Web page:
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How the Supreme Court Derailed Formal Rulemaking

Professor Kent Barnett · January 2017
85 Geo. Wash. L. Rev. Arguendo 1

Based on archival research, this Essay explores the untold story of how the
Supreme Court in the 1970s largely ended “formal” trial-like rulemaking by
federal agencies in two railway cases. In the first, nearly forgotten decision,
United States v. Allegheny-Ludlum Steel Corp., the Court held sua sponte that an
agency was not required to use formal rulemaking, despite its significant
historical provenance. That unpersuasive decision all but decided the second,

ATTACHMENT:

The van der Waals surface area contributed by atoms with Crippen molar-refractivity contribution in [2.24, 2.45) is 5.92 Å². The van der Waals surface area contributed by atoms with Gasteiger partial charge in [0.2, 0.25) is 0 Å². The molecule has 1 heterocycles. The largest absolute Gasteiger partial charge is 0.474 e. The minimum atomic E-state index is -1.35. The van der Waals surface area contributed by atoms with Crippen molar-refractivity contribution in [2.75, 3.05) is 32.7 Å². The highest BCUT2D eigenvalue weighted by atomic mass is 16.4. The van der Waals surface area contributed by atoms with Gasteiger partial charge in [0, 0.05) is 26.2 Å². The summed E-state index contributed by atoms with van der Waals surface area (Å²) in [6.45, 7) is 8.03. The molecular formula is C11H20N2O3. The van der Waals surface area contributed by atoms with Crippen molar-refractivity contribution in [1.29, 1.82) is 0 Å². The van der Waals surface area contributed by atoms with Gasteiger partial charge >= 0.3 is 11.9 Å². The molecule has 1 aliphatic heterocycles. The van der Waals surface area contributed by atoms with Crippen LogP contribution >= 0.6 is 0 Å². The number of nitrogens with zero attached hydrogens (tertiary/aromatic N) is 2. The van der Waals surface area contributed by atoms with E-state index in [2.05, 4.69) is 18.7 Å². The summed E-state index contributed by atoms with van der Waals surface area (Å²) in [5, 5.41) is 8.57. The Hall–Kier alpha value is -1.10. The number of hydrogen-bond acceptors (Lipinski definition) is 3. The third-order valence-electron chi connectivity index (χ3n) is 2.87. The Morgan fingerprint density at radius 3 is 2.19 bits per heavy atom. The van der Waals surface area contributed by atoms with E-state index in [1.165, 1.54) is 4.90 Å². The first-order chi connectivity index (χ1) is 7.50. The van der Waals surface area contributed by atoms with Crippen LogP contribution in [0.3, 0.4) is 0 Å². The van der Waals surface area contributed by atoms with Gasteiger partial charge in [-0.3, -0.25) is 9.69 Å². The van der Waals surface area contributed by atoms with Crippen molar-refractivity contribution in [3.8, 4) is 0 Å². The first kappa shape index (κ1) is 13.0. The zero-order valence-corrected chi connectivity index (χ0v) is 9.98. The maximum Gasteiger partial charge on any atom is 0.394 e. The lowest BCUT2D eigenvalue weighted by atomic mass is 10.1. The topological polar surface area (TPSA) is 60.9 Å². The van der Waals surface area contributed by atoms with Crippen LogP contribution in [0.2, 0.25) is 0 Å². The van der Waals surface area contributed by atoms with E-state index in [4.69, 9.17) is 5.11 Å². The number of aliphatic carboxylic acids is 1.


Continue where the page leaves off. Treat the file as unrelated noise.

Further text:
better-known decision,
United States v. Florida East Coast Railway, the following
term. In response to both decisions, agencies abandoned formal rulemaking—one
of only four broad categories of agency action—and policymakers and scholars
largely ceased debating its virtues. Findings from the Justices’ personal papers—
including that the Court identified the issue only after oral argument and
appeared deeply uninterested in
Allegheny-Ludlum—should revive the longmuted
debate among scholars and Congress over formal rulemaking’s utility and
the continued vitality of the Court’s railway decisions.

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